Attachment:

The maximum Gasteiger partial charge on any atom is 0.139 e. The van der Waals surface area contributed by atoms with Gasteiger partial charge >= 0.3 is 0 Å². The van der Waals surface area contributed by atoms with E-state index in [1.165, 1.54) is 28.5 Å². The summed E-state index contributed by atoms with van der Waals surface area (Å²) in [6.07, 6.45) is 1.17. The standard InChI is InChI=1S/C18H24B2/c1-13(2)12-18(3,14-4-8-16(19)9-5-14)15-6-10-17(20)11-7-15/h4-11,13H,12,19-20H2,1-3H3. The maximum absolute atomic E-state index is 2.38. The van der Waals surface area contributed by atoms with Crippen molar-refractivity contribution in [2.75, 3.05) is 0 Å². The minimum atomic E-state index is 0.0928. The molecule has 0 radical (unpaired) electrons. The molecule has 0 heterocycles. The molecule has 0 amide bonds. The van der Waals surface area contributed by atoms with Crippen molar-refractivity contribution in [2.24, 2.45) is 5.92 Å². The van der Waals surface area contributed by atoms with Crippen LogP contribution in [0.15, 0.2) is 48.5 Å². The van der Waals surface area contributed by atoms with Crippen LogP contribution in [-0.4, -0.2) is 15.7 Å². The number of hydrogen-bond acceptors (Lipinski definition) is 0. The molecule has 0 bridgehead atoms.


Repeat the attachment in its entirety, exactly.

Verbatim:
The maximum Gasteiger partial charge on any atom is 0.139 e. The van der Waals surface area contributed by atoms with Gasteiger partial charge >= 0.3 is 0 Å². The van der Waals surface area contributed by atoms with E-state index in [1.165, 1.54) is 28.5 Å². The summed E-state index contributed by atoms with van der Waals surface area (Å²) in [6.07, 6.45) is 1.17. The standard InChI is InChI=1S/C18H24B2/c1-13(2)12-18(3,14-4-8-16(19)9-5-14)15-6-10-17(20)11-7-15/h4-11,13H,12,19-20H2,1-3H3. The maximum absolute atomic E-state index is 2.38. The van der Waals surface area contributed by atoms with Crippen molar-refractivity contribution in [2.75, 3.05) is 0 Å². The minimum atomic E-state index is 0.0928. The molecule has 0 radical (unpaired) electrons. The molecule has 0 heterocycles. The molecule has 0 amide bonds. The van der Waals surface area contributed by atoms with Crippen molar-refractivity contribution in [2.24, 2.45) is 5.92 Å². The van der Waals surface area contributed by atoms with Crippen LogP contribution in [0.15, 0.2) is 48.5 Å². The van der Waals surface area contributed by atoms with Crippen LogP contribution in [-0.4, -0.2) is 15.7 Å². The number of hydrogen-bond acceptors (Lipinski definition) is 0. The molecule has 0 bridgehead atoms.